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The MediaSmart server line was designed for home use... Which, obviously, has very light traffic. There's a reason HP says it's only for up to 10 users...

The SSD will make zero difference to its performance. As a side note, terrabyte size and larger drives are generally just fine performance wise.

You need to buy a new machine. Make sure it has:

  1. Gigabit Ethernet with a good network card. There is a HUGE difference between similarily spec'd cards even from the same manufacturer; and a machine built for "home" use is not going to be optimized very well.

  2. At least 4GB of RAM. RAM is cheap and the OS these days will eat 1GB easy.

  3. A "real" processor. In other words NOT an ATOM. Any Intel dual or quad core produced in the last 4 years ought to be just fine.. except Atom and it's cousins. Preferably something done in the last 2 years with a solid chipset.

  4. Multiple hard drives in a RAID array (for safety and performance reasons).

While at it, make sure your network can support (and is configured for) gigabit level traffic. Which leads us to the next thing: network cards transfer data much slower than hard drives can. A modern hard drive would only get maybe 10 to 15% utilization from a file transfer over a network. Probably even less depending on which drive we're talking about. WD's "green" drives are by nature slower than the equivalent "black" drives. Regardless, both are going to out perform your network traffic.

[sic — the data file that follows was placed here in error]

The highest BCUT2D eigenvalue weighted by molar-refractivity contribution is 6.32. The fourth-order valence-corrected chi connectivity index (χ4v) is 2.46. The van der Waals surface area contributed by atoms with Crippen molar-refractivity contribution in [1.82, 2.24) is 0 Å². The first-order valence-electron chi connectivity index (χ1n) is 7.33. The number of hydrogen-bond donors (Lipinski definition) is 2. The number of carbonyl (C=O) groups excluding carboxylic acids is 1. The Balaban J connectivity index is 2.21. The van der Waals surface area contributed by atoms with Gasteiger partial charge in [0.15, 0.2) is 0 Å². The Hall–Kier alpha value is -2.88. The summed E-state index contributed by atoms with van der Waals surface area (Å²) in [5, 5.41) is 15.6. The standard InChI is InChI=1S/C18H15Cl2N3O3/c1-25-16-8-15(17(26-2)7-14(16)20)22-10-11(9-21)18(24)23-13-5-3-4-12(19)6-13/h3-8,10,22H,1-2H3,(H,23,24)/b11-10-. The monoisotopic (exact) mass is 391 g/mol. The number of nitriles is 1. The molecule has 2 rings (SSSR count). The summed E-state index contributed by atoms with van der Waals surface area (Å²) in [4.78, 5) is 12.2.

A little more about ATOM. These chips were built for small workloads with high energy efficiency. In other words s.l.o.w. I can guarantee that your current issue is more processor and chipset bound than disk bound.

We have a couple of atom based "servers" here. Both are low use machines: a build server and a testing web box. The build server takes roughly 10 times longer to build one of our projects than one of our standard dev machines does. Which is fine, considering it's only running builds maybe 7 or 8 times a day.

All of this said, there are a couple companies that are building large parallel processing servers off of ATOM chips. But we're talking machines with 512+ cores in them with a very particular target market and tight energy usage requirements.

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I went through something similar to what you are going through. I am a part-time system administrator for a small charter school. They have about a total of 150 people, 25 being staff/teachers. When I got there, they had regular personal computer running Windows XP as their "file server". As you probably know, it limits up to 10 concurrent users to a shared folder, so the 11th person could not access the shared files. I found a used Poweredge 860 server with an xeon quad-core 2.66 mhz processor and 4 GB of ram for $200. I upgraded to 8GB of ram, pair of 1TB hard drives running in RAID 1, put on Fedora 14 and samba. I've never seen the staff so happy and everything is much better and faster. This is only a file server, not a domain controller. Total cost was about $400.

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For now there may be things you can do to speed it up. I would check the wire to the switch. If its not cat6 I would replace it. Also check the speed on the network card. If its set to auto, I would test it a fixed speeds. Sometimes 100mbs full works faster than 1gbs. After that I would turn up the buffers on the card to max. I would increase the cooling in the server as much as possible. Check and see if there are some un needed services running.